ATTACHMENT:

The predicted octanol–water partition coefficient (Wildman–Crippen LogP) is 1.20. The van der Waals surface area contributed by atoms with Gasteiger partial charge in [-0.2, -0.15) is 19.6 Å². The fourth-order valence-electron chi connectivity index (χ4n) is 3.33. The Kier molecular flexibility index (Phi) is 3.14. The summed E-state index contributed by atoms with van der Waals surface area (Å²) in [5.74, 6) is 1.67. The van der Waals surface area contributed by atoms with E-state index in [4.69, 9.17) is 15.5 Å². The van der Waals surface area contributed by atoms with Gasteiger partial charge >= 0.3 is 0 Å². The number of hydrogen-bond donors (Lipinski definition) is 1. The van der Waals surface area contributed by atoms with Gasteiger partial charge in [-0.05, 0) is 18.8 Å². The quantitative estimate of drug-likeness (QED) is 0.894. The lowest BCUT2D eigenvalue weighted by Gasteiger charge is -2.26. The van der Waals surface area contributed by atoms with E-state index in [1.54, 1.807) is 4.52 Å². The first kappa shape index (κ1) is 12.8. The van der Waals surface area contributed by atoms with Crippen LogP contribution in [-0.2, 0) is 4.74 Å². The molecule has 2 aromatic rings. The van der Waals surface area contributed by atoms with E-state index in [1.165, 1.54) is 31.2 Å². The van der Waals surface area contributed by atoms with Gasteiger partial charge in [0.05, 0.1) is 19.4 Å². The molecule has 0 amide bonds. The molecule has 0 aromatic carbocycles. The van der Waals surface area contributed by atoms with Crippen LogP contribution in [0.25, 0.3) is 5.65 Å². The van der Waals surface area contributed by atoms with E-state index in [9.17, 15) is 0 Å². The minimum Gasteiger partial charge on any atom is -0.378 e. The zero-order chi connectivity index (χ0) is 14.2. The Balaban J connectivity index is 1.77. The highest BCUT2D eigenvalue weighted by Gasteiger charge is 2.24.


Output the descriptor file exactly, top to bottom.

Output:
The predicted octanol–water partition coefficient (Wildman–Crippen LogP) is 1.20. The van der Waals surface area contributed by atoms with Gasteiger partial charge in [-0.2, -0.15) is 19.6 Å². The fourth-order valence-electron chi connectivity index (χ4n) is 3.33. The Kier molecular flexibility index (Phi) is 3.14. The summed E-state index contributed by atoms with van der Waals surface area (Å²) in [5.74, 6) is 1.67. The van der Waals surface area contributed by atoms with E-state index in [4.69, 9.17) is 15.5 Å². The van der Waals surface area contributed by atoms with Gasteiger partial charge >= 0.3 is 0 Å². The number of hydrogen-bond donors (Lipinski definition) is 1. The van der Waals surface area contributed by atoms with Gasteiger partial charge in [-0.05, 0) is 18.8 Å². The quantitative estimate of drug-likeness (QED) is 0.894. The lowest BCUT2D eigenvalue weighted by Gasteiger charge is -2.26. The van der Waals surface area contributed by atoms with E-state index in [1.54, 1.807) is 4.52 Å². The first kappa shape index (κ1) is 12.8. The van der Waals surface area contributed by atoms with Crippen LogP contribution in [-0.2, 0) is 4.74 Å². The molecule has 2 aromatic rings. The van der Waals surface area contributed by atoms with E-state index in [1.165, 1.54) is 31.2 Å². The van der Waals surface area contributed by atoms with Gasteiger partial charge in [0.05, 0.1) is 19.4 Å². The molecule has 0 amide bonds. The molecule has 0 aromatic carbocycles. The van der Waals surface area contributed by atoms with Crippen LogP contribution in [0.25, 0.3) is 5.65 Å². The van der Waals surface area contributed by atoms with E-state index in [9.17, 15) is 0 Å². The minimum Gasteiger partial charge on any atom is -0.378 e. The zero-order chi connectivity index (χ0) is 14.2. The Balaban J connectivity index is 1.77. The highest BCUT2D eigenvalue weighted by Gasteiger charge is 2.24.